He points out other signs and says a friend told him about it, or a contact tracked him down and offered to sell it to him, or someone, somewhere, said they had a sign and a story.

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Spomer, it seems, collects both.

“There’s a lot of research that goes into this,” he said, “The stuff we find, we try to find the history that goes with it.”

Marv Spomer's 1966 Pontiac Catalina has given many dignitaries a front row seat to the King Turkey Day parade.
Marv Spomer's 1966 Pontiac Catalina has given many dignitaries a front row seat to the King Turkey Day parade.
Tim Middagh/The Globe

In a room packed so full of lights and signs that it’s hard to find the walls, Spomer’s own tales about how he acquired pieces of memorabilia mingles with the item’s history. Interspersed with talks of the auctions and antique stores he’s collected from is a vast assortment of automotive trivia and historical tidbits, connected to the various items that make up Spomer’s collection.

Neon signs, he explained, took off in the United States in the 1920’s and first showed up at a Packard car dealership in Los Angeles. They were a huge hit at the 1926 National Auto Show at Madison Square Garden in New York, and the subsequent neon wave spread throughout the world of advertising.

While that spread is on full, technicolor display inside Spomer Classics, the neon signs are only a portion of the collection. Porcelain and tin, lit-up milk glass, Spomer possesses what is one of the largest collections of automotive signs in the country — and more than a couple pieces are one-of-a-kind.

“I've got quite a few signs that are over 100 years old,” he said, “and we have broadened out from automotive, to gas and oil…. And naturally, we’ve collected a lot of local stuff — Worthington stuff — that will be going into the historical building downtown.”

Spomer will be giving — or returning, in some cases — several pieces from his collection to people the memorabilia holds significant value for. In large part though, most of the memorabilia will be sold.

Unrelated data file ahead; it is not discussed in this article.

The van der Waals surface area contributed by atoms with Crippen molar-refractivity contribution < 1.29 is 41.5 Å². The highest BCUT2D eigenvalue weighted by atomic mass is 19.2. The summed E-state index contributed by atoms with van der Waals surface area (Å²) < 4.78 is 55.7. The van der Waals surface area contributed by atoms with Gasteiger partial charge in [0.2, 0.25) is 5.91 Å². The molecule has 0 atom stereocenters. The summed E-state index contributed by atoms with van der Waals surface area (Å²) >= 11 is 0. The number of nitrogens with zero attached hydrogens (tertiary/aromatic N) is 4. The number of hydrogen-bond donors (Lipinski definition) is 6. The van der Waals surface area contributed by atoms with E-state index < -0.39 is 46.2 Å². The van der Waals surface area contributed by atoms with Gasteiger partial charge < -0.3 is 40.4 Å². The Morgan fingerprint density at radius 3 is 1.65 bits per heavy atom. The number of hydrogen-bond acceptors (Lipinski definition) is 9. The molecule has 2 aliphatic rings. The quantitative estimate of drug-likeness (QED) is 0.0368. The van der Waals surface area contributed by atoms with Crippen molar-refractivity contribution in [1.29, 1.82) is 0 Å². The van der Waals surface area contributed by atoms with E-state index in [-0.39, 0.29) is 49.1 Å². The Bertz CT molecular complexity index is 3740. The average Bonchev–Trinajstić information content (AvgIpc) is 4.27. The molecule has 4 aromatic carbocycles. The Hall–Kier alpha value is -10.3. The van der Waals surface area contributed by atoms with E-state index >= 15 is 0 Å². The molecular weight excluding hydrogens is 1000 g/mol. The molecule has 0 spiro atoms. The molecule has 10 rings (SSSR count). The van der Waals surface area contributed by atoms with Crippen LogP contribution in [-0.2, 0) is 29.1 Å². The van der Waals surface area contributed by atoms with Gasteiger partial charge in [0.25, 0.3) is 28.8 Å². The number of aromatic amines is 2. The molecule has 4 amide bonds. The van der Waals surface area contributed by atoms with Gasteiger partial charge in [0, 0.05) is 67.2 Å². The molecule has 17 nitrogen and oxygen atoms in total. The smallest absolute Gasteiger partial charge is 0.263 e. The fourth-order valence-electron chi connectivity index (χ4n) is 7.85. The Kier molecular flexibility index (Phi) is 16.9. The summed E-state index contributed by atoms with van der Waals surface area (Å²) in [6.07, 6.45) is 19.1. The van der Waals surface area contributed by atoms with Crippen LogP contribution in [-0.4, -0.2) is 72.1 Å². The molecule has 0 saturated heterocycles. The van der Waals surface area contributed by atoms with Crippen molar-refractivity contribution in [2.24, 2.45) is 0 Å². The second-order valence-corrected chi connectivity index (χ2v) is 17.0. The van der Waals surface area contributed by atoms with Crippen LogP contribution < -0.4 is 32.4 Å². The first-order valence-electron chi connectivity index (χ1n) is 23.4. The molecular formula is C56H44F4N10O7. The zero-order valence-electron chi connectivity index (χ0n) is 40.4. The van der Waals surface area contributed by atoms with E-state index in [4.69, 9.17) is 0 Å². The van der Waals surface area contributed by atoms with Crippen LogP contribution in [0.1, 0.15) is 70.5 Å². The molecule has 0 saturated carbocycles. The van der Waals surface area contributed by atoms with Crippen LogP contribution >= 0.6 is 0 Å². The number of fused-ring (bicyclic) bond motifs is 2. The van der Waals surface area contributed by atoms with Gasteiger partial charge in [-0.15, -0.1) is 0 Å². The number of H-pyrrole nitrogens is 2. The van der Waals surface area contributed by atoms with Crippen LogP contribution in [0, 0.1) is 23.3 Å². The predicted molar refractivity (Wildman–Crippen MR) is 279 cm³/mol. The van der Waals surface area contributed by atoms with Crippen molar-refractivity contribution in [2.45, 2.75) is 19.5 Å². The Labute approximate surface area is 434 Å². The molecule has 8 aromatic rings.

Spomer Classics in Worthington features numerous porcelain neon signs.
Spomer Classics in Worthington features numerous porcelain neon signs.
Tim Middagh/The Globe

Since deciding to sell, Spomer said he’s had visits from some of the top auctioneer companies in the country, and that’s where a majority of the signs will be headed. The first grouping will include 30 signs, split between two auctions in North Carolina. The first will take place in Feburary, with additional auctions yet to be determined.

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“It’s gonna take time, but it’ll be interesting to watch,” Spomer said, “So many of these things are so unique.”

Spomer will keep some of the signs, along with a handful of cars that he’s not looking to part with. And, even though he’s closing the museum, he doesn’t plan to quit his restoration hobby any time soon.

While pieces have begun leaving Spomer Classics, he encourages anyone still interested in a tour to give him a call at 507-360-9557.

While some of the cars have been sold, and a few could go to auction, Spomer has yet to decide where the others will end up.

Marv Spomer walks to the light switch panel that powers his collection of porcelain neon signs.
Marv Spomer walks to the light switch panel that powers his collection of porcelain neon signs.
Tim Middagh/The Globe

“It’s been a wonderful journey,” he said, “For the simple fact of all the wonderful people we’ve met doing this. It warms your heart seeing the expression of their faces when you light this place up. We’ve always said, we’re about restoring cars and signs and memories, and some days, the memories really hit.”

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Emma McNamee joined The Globe team in October 2021 as a reporter covering Crime & Courts, Politics, and the City beats. Born and raised in Duluth, Minn., McNamee left her hometown to attend school in Chicago at Columbia College. She graduated in 2021 with a degree in Multimedia Journalism, with a concentration in News & Feature Writing and a minor in Creative Writing.